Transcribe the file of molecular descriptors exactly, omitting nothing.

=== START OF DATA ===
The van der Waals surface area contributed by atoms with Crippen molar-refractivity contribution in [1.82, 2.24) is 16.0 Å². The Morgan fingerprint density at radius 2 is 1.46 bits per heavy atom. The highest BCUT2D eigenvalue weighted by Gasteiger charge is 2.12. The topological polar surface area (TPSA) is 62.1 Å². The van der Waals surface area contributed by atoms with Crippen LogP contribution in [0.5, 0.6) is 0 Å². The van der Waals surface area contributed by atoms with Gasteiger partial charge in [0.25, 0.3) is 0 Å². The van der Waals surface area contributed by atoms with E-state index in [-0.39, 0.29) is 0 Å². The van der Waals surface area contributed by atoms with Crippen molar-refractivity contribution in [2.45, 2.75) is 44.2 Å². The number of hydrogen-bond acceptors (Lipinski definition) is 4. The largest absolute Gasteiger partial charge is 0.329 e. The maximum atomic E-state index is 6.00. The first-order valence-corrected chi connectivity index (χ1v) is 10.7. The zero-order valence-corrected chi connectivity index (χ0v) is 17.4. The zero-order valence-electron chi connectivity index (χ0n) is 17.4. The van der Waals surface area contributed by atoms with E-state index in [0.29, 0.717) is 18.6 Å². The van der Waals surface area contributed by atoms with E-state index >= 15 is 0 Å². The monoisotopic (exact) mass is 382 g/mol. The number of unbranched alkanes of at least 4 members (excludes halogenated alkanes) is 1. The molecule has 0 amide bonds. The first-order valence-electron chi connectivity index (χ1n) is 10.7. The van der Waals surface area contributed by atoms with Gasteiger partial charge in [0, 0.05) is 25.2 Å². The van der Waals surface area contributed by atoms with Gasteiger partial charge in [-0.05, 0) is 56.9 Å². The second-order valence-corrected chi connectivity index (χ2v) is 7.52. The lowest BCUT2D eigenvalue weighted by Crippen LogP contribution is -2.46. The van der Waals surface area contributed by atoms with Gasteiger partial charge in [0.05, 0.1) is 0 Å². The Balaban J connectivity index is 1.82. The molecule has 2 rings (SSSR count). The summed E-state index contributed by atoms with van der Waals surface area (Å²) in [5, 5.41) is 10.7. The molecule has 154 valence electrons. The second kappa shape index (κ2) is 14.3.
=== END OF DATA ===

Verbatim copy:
The van der Waals surface area contributed by atoms with Crippen molar-refractivity contribution in [1.82, 2.24) is 16.0 Å². The Morgan fingerprint density at radius 2 is 1.46 bits per heavy atom. The highest BCUT2D eigenvalue weighted by Gasteiger charge is 2.12. The topological polar surface area (TPSA) is 62.1 Å². The van der Waals surface area contributed by atoms with Crippen LogP contribution in [0.5, 0.6) is 0 Å². The van der Waals surface area contributed by atoms with Gasteiger partial charge in [0.25, 0.3) is 0 Å². The van der Waals surface area contributed by atoms with E-state index in [-0.39, 0.29) is 0 Å². The van der Waals surface area contributed by atoms with Crippen molar-refractivity contribution in [2.45, 2.75) is 44.2 Å². The number of hydrogen-bond acceptors (Lipinski definition) is 4. The largest absolute Gasteiger partial charge is 0.329 e. The maximum atomic E-state index is 6.00. The first-order valence-corrected chi connectivity index (χ1v) is 10.7. The zero-order valence-corrected chi connectivity index (χ0v) is 17.4. The zero-order valence-electron chi connectivity index (χ0n) is 17.4. The van der Waals surface area contributed by atoms with E-state index in [0.29, 0.717) is 18.6 Å². The van der Waals surface area contributed by atoms with E-state index >= 15 is 0 Å². The monoisotopic (exact) mass is 382 g/mol. The number of unbranched alkanes of at least 4 members (excludes halogenated alkanes) is 1. The molecule has 0 amide bonds. The first-order valence-electron chi connectivity index (χ1n) is 10.7. The van der Waals surface area contributed by atoms with Gasteiger partial charge in [0, 0.05) is 25.2 Å². The van der Waals surface area contributed by atoms with Gasteiger partial charge in [-0.05, 0) is 56.9 Å². The second-order valence-corrected chi connectivity index (χ2v) is 7.52. The lowest BCUT2D eigenvalue weighted by Crippen LogP contribution is -2.46. The van der Waals surface area contributed by atoms with Gasteiger partial charge in [0.05, 0.1) is 0 Å². The Balaban J connectivity index is 1.82. The molecule has 2 rings (SSSR count). The summed E-state index contributed by atoms with van der Waals surface area (Å²) in [5, 5.41) is 10.7. The molecule has 154 valence electrons. The second kappa shape index (κ2) is 14.3.